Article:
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Understanding Firearm Ballistics Paperback – March 19, 1999
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From the Publisher
Understanding Firearm Ballistics, by Robert A. Rinker, just received a new review that is very prestigious. The American Rifleman, the main publication of the National Rifle Association, printed a review that said a lot of nice things about the book on page 33 of the October 2000 issue. We already had a lot of great reviews by some of the best magazines that cover firearms, but this is great. The review was short but had nothing but nice things to say about our book. The American Rifleman only prints one or two reviews a month out of the thousands of books that are available, and we are proud to be mentioned in such a fine magazine. Buy a copy of the book and see why they like it so much.
About the Author
Robert Rinker is perfectly suited to author books on the technical details of firearms. His love affair with firearms began at the age of six when his father, a military officer and newspaper man, taught him the manual of arms and gun safety. While attending school, Mr. Rinker was employed as an armed police officer at a major airport. He also worked as a tool and die apprentice during the day while attending college at night. Educated as an industrial engineer, he owned and operated his own tool-die and machine shop where some of the work was on firearms, including guns for the U.S. Navy. He also has been trained and employed as a commercial-instrument-multi-engine aircraft pilot and flight instructor. He taught aeronautics to Naval Aviators during the Vietnam War. He has degrees in both Industrial Engineering and Aviation science.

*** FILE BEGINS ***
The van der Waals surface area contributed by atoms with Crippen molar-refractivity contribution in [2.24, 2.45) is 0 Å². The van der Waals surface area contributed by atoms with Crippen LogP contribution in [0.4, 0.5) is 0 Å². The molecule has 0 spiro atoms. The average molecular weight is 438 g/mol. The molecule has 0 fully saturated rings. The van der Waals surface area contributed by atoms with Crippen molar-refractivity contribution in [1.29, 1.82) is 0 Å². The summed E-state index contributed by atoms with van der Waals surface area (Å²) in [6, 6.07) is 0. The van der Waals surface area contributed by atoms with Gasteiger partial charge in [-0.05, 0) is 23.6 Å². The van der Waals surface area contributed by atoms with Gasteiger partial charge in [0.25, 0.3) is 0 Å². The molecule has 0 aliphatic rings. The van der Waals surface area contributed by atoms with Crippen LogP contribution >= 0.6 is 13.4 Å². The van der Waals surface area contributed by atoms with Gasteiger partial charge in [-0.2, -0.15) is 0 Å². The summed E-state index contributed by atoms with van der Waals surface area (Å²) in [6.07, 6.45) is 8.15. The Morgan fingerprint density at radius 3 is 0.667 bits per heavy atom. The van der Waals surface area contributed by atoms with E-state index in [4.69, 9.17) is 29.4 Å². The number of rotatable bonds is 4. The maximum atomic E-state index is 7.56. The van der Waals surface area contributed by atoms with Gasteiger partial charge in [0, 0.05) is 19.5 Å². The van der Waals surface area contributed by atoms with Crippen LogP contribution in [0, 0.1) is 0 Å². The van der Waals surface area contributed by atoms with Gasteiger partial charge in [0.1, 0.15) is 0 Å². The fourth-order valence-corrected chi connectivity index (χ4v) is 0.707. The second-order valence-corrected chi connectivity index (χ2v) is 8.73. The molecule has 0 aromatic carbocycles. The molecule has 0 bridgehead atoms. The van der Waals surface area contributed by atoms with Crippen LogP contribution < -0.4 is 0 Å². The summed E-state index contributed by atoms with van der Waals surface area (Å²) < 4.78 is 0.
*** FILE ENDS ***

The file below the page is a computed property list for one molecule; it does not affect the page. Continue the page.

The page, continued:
Top customer reviews
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This book is saturated with so many facts and so much information, that it is worth reading more than once. It makes a great toilet book. Turn to any page and you will learn something new.
I can't imagine anyone who is interested in guns who wouldn't love this book. I'm an industrial designer, small business owner, competitive shooter, and gunsmith. I thought I knew a lot about ballistics until I read this book. I find myself taking this book off the shelf every month or so. I very highly recommend it.
The other is Rinker has a chip on his shoulder for large portions of the book. Don't get me wrong, the info, explanation and understanding conveyed to the reader are priceless. But the attitude is a detraction. Though I must say he is right for the most part about why he has that chip on his shoulder.
If you only have on book on ballistics, this is the one to get.
Structurally, the book seems to attempt to provide sufficient information for the scientifically educated while remaining understandable for the reader with less than a high school education. It fails on both fronts; the technical information is lacking, and the narrative is often poorly written. "Clear only if known" was a frequent reaction while reading. MInor sections, such as self defense, could have been better presented, redundancies and cross references could be improved, and the savings of space could be used to improve both layout and presentation.
Regarding the dual audience, the narrative could be written for the less sophisticated with complete scientific formulae and explanations set off for the more astute reader. In addition, these sections could even be labeled as to the level of mathematics required for mastery.
Mr. Rinker needs an editor. My experience in engineering and in academia leads me to believe that Mr. Rinker, for whatever reasons, resists, or is denied, collaboration with a competent editor; the book, the author, and the audience deserve better.
Notes from my reading indicated over fifty errors, including at least 9 errors in logic, 7 mathematical errors, and 37 grammatical errors. I assume that these are only representative of what a closer reading would reveal.
I doubt that the book has ever been competently edited; it has simply been reprinted. With current printing technology, this is inexcuseable.
Even so, it is the best source I have found for a comprehensive treatment of firearm ballistics. It is unfortunate that the publisher is unwilling to do better.